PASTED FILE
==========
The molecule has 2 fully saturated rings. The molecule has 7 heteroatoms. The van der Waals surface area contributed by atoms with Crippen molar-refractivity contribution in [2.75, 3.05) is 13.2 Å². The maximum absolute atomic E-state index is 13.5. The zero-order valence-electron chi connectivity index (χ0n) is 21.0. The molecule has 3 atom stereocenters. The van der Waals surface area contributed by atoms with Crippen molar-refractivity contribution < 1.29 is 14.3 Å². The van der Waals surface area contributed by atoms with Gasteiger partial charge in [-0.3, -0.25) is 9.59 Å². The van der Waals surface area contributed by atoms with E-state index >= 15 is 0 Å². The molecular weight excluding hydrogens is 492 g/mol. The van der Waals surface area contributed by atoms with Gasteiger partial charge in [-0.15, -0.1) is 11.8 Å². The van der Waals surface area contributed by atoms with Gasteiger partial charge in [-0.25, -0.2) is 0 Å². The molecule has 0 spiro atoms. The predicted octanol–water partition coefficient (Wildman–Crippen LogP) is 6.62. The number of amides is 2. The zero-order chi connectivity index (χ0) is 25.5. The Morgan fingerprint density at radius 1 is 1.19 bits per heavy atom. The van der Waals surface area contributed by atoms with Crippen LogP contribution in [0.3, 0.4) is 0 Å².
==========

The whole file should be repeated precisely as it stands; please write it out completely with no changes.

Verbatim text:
The molecule has 2 fully saturated rings. The molecule has 7 heteroatoms. The van der Waals surface area contributed by atoms with Crippen molar-refractivity contribution in [2.75, 3.05) is 13.2 Å². The maximum absolute atomic E-state index is 13.5. The zero-order valence-electron chi connectivity index (χ0n) is 21.0. The molecule has 3 atom stereocenters. The van der Waals surface area contributed by atoms with Crippen molar-refractivity contribution < 1.29 is 14.3 Å². The van der Waals surface area contributed by atoms with Gasteiger partial charge in [-0.3, -0.25) is 9.59 Å². The van der Waals surface area contributed by atoms with E-state index >= 15 is 0 Å². The molecular weight excluding hydrogens is 492 g/mol. The van der Waals surface area contributed by atoms with Gasteiger partial charge in [-0.15, -0.1) is 11.8 Å². The van der Waals surface area contributed by atoms with Gasteiger partial charge in [-0.25, -0.2) is 0 Å². The molecule has 0 spiro atoms. The predicted octanol–water partition coefficient (Wildman–Crippen LogP) is 6.62. The number of amides is 2. The zero-order chi connectivity index (χ0) is 25.5. The Morgan fingerprint density at radius 1 is 1.19 bits per heavy atom. The van der Waals surface area contributed by atoms with Crippen LogP contribution in [0.3, 0.4) is 0 Å².